Last year, California spent billions of dollars on stimulus checks, with most people getting about $1,000 on top of the federal stimulus package. This year, Newsom wants to give $1,000 to every low-income family with a child 5 years old or younger.
The state did this last year, but families with no income were not eligible. This year, Newsom also wants to give that money to families without income. That would cost about $55 million a year. He also wants to give $1,000 to people who have come through the state’s foster care system but are still 25 or younger. That would cost about $20 million.
But it’s possible that California will again be handing out incentive checks to residents this year. Newsom said revenues are growing so fast that the state is expected to exceed a constitutional spending limit by about $2.6 billion. If that happens, the state can return some of that money to taxpayers.
Newsom warned that the spending limit calculations are complex and says the figure will change significantly in May if he updates his proposal before lawmakers vote on it.
“Substantial contributions are likely to be returned to taxpayers,” Newsom said. “Whatever form they come in, we will work with the legislature.”
Newsom’s proposal now goes to the state legislature, where Democrats have such a large majority that they can approve any spending plan without a Republican vote. Several Democratic leaders issued statements on Monday praising Newsom’s plan but vowing to work with him on changes over the coming month.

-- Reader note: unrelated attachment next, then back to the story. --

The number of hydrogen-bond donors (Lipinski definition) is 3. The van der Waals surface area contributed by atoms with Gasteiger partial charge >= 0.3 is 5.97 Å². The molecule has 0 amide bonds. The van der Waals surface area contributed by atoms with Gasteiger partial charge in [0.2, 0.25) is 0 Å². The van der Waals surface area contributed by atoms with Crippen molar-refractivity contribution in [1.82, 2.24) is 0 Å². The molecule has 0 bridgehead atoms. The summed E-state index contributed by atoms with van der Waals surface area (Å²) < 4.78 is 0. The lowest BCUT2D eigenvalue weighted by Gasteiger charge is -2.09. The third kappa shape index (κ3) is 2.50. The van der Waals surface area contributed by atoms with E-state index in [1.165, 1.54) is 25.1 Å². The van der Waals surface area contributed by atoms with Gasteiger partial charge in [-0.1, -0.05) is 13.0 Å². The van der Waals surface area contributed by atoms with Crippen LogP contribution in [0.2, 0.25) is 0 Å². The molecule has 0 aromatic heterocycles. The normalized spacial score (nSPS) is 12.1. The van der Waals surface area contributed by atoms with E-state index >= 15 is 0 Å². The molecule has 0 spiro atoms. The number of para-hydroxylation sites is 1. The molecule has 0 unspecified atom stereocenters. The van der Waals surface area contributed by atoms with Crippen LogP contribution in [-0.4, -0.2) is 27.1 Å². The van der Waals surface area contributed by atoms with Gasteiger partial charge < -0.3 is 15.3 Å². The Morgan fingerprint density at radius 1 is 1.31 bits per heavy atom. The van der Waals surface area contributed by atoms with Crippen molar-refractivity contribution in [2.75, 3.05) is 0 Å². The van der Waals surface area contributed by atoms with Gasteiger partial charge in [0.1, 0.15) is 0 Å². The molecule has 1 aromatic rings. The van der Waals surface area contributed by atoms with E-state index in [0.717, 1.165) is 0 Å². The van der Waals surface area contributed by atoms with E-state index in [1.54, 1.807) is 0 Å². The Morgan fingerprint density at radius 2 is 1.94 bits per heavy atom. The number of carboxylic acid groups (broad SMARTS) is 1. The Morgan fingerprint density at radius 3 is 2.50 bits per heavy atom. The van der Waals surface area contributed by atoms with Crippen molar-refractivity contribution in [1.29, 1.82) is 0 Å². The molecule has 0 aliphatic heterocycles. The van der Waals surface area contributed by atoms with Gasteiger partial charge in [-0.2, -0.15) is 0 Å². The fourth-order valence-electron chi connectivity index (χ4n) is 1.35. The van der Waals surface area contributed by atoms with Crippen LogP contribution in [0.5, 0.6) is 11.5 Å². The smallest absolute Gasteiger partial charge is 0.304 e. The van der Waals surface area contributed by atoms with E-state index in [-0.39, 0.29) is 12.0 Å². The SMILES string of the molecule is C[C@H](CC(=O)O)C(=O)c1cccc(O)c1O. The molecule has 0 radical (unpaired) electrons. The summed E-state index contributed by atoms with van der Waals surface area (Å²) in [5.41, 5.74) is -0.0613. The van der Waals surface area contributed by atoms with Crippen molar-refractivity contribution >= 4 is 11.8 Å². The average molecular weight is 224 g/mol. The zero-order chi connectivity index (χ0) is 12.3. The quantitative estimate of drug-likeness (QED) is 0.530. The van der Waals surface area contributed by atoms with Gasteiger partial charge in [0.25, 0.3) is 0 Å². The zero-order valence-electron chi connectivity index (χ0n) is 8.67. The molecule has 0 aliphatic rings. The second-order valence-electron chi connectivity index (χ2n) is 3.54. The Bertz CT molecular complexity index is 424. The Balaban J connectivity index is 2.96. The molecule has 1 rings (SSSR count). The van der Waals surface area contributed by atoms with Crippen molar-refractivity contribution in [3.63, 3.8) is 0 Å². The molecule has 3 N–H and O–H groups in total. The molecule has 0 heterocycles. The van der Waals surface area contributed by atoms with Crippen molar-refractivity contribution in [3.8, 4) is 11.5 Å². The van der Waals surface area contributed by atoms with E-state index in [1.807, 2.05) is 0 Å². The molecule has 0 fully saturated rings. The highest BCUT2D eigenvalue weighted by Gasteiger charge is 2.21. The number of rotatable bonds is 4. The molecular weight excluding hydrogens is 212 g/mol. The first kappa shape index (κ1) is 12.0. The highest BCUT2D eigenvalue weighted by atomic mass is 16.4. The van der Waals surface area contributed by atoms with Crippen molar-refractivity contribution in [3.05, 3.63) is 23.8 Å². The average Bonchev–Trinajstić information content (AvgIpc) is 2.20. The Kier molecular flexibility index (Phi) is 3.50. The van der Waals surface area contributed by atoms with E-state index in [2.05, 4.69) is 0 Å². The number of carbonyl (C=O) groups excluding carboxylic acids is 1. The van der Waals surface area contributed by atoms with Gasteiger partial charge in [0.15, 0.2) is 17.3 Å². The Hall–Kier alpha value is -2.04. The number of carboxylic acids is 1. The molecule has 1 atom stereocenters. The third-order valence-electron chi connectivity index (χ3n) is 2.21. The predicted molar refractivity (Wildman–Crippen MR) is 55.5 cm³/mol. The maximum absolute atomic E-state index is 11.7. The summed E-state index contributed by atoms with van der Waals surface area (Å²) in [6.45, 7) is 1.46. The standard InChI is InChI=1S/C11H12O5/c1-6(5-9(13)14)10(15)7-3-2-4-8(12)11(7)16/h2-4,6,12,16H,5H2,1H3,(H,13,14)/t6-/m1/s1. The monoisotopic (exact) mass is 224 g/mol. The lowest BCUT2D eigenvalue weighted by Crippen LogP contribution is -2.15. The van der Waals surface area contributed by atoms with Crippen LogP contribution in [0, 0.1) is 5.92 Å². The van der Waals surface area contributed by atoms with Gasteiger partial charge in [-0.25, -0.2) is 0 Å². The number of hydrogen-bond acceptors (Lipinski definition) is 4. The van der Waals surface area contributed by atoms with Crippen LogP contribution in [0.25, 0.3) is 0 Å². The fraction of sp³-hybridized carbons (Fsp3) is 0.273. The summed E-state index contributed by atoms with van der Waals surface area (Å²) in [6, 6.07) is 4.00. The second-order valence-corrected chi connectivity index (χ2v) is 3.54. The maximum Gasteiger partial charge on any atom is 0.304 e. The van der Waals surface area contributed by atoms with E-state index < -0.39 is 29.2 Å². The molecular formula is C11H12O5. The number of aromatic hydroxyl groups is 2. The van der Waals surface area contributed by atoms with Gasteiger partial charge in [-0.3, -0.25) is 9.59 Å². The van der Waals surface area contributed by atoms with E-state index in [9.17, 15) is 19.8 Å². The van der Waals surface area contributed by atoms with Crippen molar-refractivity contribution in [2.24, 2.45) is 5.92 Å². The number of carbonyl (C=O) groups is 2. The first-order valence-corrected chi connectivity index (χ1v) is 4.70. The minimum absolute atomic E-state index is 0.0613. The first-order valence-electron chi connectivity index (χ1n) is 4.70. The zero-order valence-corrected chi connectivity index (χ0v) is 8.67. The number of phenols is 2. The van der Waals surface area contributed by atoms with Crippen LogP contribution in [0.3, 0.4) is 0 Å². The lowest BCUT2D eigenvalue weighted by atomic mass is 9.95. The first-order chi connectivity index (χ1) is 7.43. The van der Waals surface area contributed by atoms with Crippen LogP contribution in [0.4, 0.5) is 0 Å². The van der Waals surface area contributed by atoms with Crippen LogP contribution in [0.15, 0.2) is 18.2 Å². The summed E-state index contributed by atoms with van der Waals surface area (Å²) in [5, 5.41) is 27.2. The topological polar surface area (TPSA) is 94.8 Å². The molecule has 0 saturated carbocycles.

For example, Newsom is asking the legislature to pass a law that would give workers more paid time off if they become ill with the coronavirus. California had such a law last year, but it expired in September.
Last year, companies were able to receive compensation from the federal government for the money they paid to employees who took time off because of the corona virus. But the federal government doesn’t do that anymore. Assembly chairman Anthony Rendon, a Los Angeles Democrat, said that if California requires companies to give employees more paid leave, the state should help them pay for it.
“I support increasing the governor’s budget to add state funding for this, and we’ve already had a productive discussion about this,” Rendon said.
Senate Republican leader Scott Wilk praised Newsom for proposals such as stopping the gas tax hike, increasing law enforcement spending to investigate and prevent shoplifting, and lowering taxes on businesses. But in general, Republicans criticized Newsom for throwing money at the state’s problems.
“The mindset that success is determined by how much is spent rather than by real, measurable, and factual results is mind-boggling,” said Vince Fong, Republican vice chair of the Assembly’s Budgets Committee. “Californians live in a different reality and see problems only getting worse.”
© Copyright 2022 The Associated Press. All rights reserved. This material may not be published, broadcast, rewritten or redistributed.